As more and more people are losing their jobs in the current economic climate, the need for good advice in issues related to this subject is essential.
The first port of call for most employment law problems lies with the Rights Commissioner and failing a satisfactory outcome the matter can then be heard before the E.A.T (Employment Appeals Tribunal) whose decision can ultimately be appealed to the Circuit Court.
The following are examples of some of the areas of our expertise:
- Unfair Dismissal
- Harassment/Victimisation/ Bullying
- Holiday Entitlements
- Leave Entitlements
- Discrimination in the workplace
- Health and Safety
- Company Policies
In Unfair Dismissal cases, substantial grounds must exist to justify the dismissal. Furthermore, fair procedures must be followed in effecting the dismissal. An employee must have one year’s continuous service with the employer in order to be able to bring a case for Unfair Dismissal.
One year’s continuous service is not required where employees can show that they were dismissed because of trade union membership or activity, pregnancy, breastfeeding or related matters, or because they exercised their statutory rights to maternity leave, adoptive leave or parental care.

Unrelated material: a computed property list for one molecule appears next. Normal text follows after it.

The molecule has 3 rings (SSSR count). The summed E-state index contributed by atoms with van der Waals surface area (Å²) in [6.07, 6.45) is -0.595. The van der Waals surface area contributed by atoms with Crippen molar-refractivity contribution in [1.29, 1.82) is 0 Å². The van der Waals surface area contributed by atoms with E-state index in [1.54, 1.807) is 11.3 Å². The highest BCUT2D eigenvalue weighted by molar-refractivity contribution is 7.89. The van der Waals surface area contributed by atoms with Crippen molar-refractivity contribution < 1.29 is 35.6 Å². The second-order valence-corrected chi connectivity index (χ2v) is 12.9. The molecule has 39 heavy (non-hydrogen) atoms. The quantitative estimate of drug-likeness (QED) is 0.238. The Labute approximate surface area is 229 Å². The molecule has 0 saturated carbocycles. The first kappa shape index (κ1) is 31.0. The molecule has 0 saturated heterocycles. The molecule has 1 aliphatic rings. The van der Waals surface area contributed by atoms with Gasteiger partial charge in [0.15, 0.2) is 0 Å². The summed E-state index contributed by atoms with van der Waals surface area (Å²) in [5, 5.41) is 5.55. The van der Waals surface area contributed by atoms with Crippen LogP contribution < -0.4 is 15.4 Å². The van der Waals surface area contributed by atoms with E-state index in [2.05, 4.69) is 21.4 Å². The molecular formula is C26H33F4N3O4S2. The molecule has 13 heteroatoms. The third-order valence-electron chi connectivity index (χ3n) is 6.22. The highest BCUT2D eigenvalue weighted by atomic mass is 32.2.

If you leave without being dismissed, you may have a claim for unfair dismissal. This is known as constructive dismissal and it arises where an employee believes they had no alternative but to leave because the conditions in work are being made too difficult for them to continue working.
Redundancy arises where a job ceases to exist. The reasons for a job ceasing to exist might be due to the financial position of the employer, lack of work, the business closing down or a re-organisation within the business. In order to qualify for a statutory redundancy payment, an employee must have at least two years continuous service with the employer.
Bullying and Sexual Harassment in the workplace
Employers are obliged to create a work environment free of bullying and harassment by putting in place policies designed to prevent bullying or harassment occurring and not just to deal with incidents when they arise.
All employees have the right to be treated equally regardless of gender, marital status , family status, sexual orientation, age , disability, race, religious belief or membership of the travelling community in work and when seeking work. Discrimination on any of these nine grounds during the recruitment process or in the workplace is unlawful.
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